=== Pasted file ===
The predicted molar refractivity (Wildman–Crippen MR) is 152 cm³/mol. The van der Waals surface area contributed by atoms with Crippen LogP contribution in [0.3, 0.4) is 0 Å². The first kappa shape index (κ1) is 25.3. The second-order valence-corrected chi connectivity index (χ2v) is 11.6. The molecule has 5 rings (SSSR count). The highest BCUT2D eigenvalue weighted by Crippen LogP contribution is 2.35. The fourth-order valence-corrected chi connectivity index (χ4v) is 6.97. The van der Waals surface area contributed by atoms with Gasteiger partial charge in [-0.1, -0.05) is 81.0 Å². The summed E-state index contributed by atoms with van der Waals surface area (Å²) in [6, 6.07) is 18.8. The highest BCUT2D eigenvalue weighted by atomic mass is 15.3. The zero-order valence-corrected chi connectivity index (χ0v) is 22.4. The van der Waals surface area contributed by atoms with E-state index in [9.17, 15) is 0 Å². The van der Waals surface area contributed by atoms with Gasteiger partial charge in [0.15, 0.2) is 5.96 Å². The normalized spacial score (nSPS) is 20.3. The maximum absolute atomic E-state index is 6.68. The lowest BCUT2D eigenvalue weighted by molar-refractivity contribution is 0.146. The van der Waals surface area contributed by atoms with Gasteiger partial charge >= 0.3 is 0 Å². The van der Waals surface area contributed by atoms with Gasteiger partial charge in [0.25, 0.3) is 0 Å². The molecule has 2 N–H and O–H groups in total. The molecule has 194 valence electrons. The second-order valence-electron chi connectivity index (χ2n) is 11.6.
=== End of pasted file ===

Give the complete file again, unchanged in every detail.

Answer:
The predicted molar refractivity (Wildman–Crippen MR) is 152 cm³/mol. The van der Waals surface area contributed by atoms with Crippen LogP contribution in [0.3, 0.4) is 0 Å². The first kappa shape index (κ1) is 25.3. The second-order valence-corrected chi connectivity index (χ2v) is 11.6. The molecule has 5 rings (SSSR count). The highest BCUT2D eigenvalue weighted by Crippen LogP contribution is 2.35. The fourth-order valence-corrected chi connectivity index (χ4v) is 6.97. The van der Waals surface area contributed by atoms with Gasteiger partial charge in [-0.1, -0.05) is 81.0 Å². The summed E-state index contributed by atoms with van der Waals surface area (Å²) in [6, 6.07) is 18.8. The highest BCUT2D eigenvalue weighted by atomic mass is 15.3. The zero-order valence-corrected chi connectivity index (χ0v) is 22.4. The van der Waals surface area contributed by atoms with E-state index in [9.17, 15) is 0 Å². The van der Waals surface area contributed by atoms with Gasteiger partial charge in [0.15, 0.2) is 5.96 Å². The normalized spacial score (nSPS) is 20.3. The maximum absolute atomic E-state index is 6.68. The lowest BCUT2D eigenvalue weighted by molar-refractivity contribution is 0.146. The van der Waals surface area contributed by atoms with Gasteiger partial charge >= 0.3 is 0 Å². The van der Waals surface area contributed by atoms with Gasteiger partial charge in [0.25, 0.3) is 0 Å². The molecule has 2 N–H and O–H groups in total. The molecule has 194 valence electrons. The second-order valence-electron chi connectivity index (χ2n) is 11.6.